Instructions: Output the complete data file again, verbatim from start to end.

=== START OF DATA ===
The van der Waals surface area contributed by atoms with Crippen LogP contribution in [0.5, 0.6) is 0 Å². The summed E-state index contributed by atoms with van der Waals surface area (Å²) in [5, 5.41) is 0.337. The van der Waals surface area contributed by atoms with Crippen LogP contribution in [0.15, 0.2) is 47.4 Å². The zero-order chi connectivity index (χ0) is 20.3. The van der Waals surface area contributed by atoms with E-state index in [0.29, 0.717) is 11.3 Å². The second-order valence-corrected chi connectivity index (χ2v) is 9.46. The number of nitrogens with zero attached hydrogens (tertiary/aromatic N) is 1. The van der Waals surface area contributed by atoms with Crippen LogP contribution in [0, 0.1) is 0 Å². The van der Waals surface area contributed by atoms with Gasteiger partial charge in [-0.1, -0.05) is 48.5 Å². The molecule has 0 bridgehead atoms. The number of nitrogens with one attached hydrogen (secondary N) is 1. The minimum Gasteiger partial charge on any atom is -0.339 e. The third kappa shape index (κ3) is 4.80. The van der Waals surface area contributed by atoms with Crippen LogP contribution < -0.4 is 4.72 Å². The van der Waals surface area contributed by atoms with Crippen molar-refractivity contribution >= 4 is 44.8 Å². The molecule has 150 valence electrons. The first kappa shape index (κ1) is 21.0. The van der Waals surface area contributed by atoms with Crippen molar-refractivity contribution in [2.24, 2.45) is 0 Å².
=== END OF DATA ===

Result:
The van der Waals surface area contributed by atoms with Crippen LogP contribution in [0.5, 0.6) is 0 Å². The summed E-state index contributed by atoms with van der Waals surface area (Å²) in [5, 5.41) is 0.337. The van der Waals surface area contributed by atoms with Crippen LogP contribution in [0.15, 0.2) is 47.4 Å². The zero-order chi connectivity index (χ0) is 20.3. The van der Waals surface area contributed by atoms with E-state index in [0.29, 0.717) is 11.3 Å². The second-order valence-corrected chi connectivity index (χ2v) is 9.46. The number of nitrogens with zero attached hydrogens (tertiary/aromatic N) is 1. The van der Waals surface area contributed by atoms with Crippen LogP contribution in [0, 0.1) is 0 Å². The van der Waals surface area contributed by atoms with Gasteiger partial charge in [-0.1, -0.05) is 48.5 Å². The molecule has 0 bridgehead atoms. The number of nitrogens with one attached hydrogen (secondary N) is 1. The minimum Gasteiger partial charge on any atom is -0.339 e. The third kappa shape index (κ3) is 4.80. The van der Waals surface area contributed by atoms with Crippen LogP contribution < -0.4 is 4.72 Å². The van der Waals surface area contributed by atoms with Crippen molar-refractivity contribution >= 4 is 44.8 Å². The molecule has 150 valence electrons. The first kappa shape index (κ1) is 21.0. The van der Waals surface area contributed by atoms with Crippen molar-refractivity contribution in [2.24, 2.45) is 0 Å².